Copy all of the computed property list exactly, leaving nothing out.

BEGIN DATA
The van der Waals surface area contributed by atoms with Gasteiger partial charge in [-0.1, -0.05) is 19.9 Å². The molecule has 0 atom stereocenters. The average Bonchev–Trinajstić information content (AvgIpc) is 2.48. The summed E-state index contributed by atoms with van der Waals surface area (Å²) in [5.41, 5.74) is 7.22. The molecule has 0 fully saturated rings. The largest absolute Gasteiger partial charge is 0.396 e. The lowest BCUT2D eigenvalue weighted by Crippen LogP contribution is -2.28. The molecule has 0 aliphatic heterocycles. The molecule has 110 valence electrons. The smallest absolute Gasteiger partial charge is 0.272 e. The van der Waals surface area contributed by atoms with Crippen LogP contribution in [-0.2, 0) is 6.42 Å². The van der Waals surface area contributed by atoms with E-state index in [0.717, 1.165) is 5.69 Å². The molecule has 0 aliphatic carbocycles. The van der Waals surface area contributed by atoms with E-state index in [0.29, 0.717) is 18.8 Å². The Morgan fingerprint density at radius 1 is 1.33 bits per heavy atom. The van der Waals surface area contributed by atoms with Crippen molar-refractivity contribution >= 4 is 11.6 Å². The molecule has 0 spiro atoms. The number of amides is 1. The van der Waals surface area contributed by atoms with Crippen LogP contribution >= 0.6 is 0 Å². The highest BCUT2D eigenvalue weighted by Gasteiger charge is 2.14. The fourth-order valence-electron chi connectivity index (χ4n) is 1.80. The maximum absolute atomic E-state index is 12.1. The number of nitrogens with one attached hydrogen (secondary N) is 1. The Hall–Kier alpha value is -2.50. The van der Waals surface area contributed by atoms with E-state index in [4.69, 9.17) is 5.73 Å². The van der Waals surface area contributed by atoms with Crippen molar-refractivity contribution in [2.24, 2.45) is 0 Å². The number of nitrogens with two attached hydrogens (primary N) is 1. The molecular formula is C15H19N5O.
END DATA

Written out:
The van der Waals surface area contributed by atoms with Gasteiger partial charge in [-0.1, -0.05) is 19.9 Å². The molecule has 0 atom stereocenters. The average Bonchev–Trinajstić information content (AvgIpc) is 2.48. The summed E-state index contributed by atoms with van der Waals surface area (Å²) in [5.41, 5.74) is 7.22. The molecule has 0 fully saturated rings. The largest absolute Gasteiger partial charge is 0.396 e. The lowest BCUT2D eigenvalue weighted by Crippen LogP contribution is -2.28. The molecule has 0 aliphatic heterocycles. The molecule has 110 valence electrons. The smallest absolute Gasteiger partial charge is 0.272 e. The van der Waals surface area contributed by atoms with Crippen LogP contribution in [-0.2, 0) is 6.42 Å². The van der Waals surface area contributed by atoms with E-state index in [0.717, 1.165) is 5.69 Å². The molecule has 0 aliphatic carbocycles. The van der Waals surface area contributed by atoms with E-state index in [0.29, 0.717) is 18.8 Å². The Morgan fingerprint density at radius 1 is 1.33 bits per heavy atom. The van der Waals surface area contributed by atoms with Crippen molar-refractivity contribution >= 4 is 11.6 Å². The molecule has 0 spiro atoms. The number of amides is 1. The van der Waals surface area contributed by atoms with Crippen LogP contribution >= 0.6 is 0 Å². The highest BCUT2D eigenvalue weighted by Gasteiger charge is 2.14. The fourth-order valence-electron chi connectivity index (χ4n) is 1.80. The maximum absolute atomic E-state index is 12.1. The number of nitrogens with one attached hydrogen (secondary N) is 1. The Hall–Kier alpha value is -2.50. The van der Waals surface area contributed by atoms with E-state index in [4.69, 9.17) is 5.73 Å². The van der Waals surface area contributed by atoms with Crippen molar-refractivity contribution in [2.24, 2.45) is 0 Å². The number of nitrogens with two attached hydrogens (primary N) is 1. The molecular formula is C15H19N5O.